High vancomycin minimum inhibitory concentration is a predictor of mortality in meticillin-resistant Staphylococcus aureus bacteraemia.
Int J Antimicrob Agents. 2012 May 25;
Authors: Wi YM, Kim JM, Joo EJ, Ha YE, Kang CI, Ko KS, Chung DR, Song JH, Peck KR
Failure of vancomycin in the treatment of meticillin-resistant Staphylococcus aureus (MRSA) bacteraemia has been reported despite full susceptibility of the organism to vancomycin. A retrospective observational cohort study including 137 patients with MRSA bacteraemia was performed at two centres in South Korea during 2009-2010. A total of 137 patients with MRSA bacteraemia receiving vancomycin therapy were enrolled during the study period. Isolates from 13 (9.5%) of the 137 patients had minimum inhibitory concentrations (MICs) ?1?g/mL. The 30-day cumulative survival was 53.8% for patients infected with isolates having a MIC?1?g/mL and 79.8% for patients infected with isolates having a MIC<1?g/mL (log-rank test, P=0.026). Vancomycin MIC?1?g/mL [hazard ratio (HR)=7.0, 95% confidence interval (CI) 2.2-22.1; P=0.001], nosocomial acquisition of bacteraemia (HR=5.4, 95% CI 1.4-20.1; P=0.013), rapidly fatal underlying diseases (HR=20.5, 95% CI 3.9-106.4; P<0.001), presentation with septic shock (HR=8.4, 95% CI 3.0-23.3; P<0.001), presence of complicated infections (HR=5.6, 95% CI 2.0-15.8; P=0.001) and persistent MRSA bacteraemia for ?3 days (HR=4.2, 95% CI 1.4-12.7; P=0.012) were independent predictors of 30-day mortality in patients with MRSA bacteraemia. In patients with high Pitt bacteraemia scores (Pitt score ?2), the delay in initiation of vancomycin therapy was significantly different between non-survivors and survivors (2.4 days vs. 1.1 days; P=0.012). Vancomycin MIC?1?g/mL had a significant impact on mortality of patients with MRSA bacteraemia. These findings support early consideration of alternative anti-MRSA agents in patients with MRSA bacteraemia who have high vancomycin MICs as well as prompt initiation of anti-MRSA treatment in patients with MRSA bacteraemia, especially those with high Pitt scores.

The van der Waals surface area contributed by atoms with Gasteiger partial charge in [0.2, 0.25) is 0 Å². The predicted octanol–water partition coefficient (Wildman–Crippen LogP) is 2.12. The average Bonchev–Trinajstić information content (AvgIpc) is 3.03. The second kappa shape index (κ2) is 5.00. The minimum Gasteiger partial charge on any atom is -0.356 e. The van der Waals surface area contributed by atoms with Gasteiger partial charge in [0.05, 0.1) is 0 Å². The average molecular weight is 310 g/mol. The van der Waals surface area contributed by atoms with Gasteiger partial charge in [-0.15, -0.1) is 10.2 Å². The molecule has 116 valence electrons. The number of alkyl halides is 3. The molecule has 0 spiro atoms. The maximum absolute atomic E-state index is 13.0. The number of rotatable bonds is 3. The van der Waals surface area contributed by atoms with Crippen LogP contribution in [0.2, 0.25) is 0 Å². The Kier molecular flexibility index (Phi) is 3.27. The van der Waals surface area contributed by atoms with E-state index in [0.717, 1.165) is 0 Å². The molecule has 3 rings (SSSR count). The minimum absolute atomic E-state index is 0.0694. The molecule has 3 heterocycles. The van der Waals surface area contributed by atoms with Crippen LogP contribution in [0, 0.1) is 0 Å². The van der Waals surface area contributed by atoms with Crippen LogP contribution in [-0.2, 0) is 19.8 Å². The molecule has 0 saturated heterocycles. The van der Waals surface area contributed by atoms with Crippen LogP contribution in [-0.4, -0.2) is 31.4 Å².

PMID: 22633565 [PubMed - as supplied by publisher]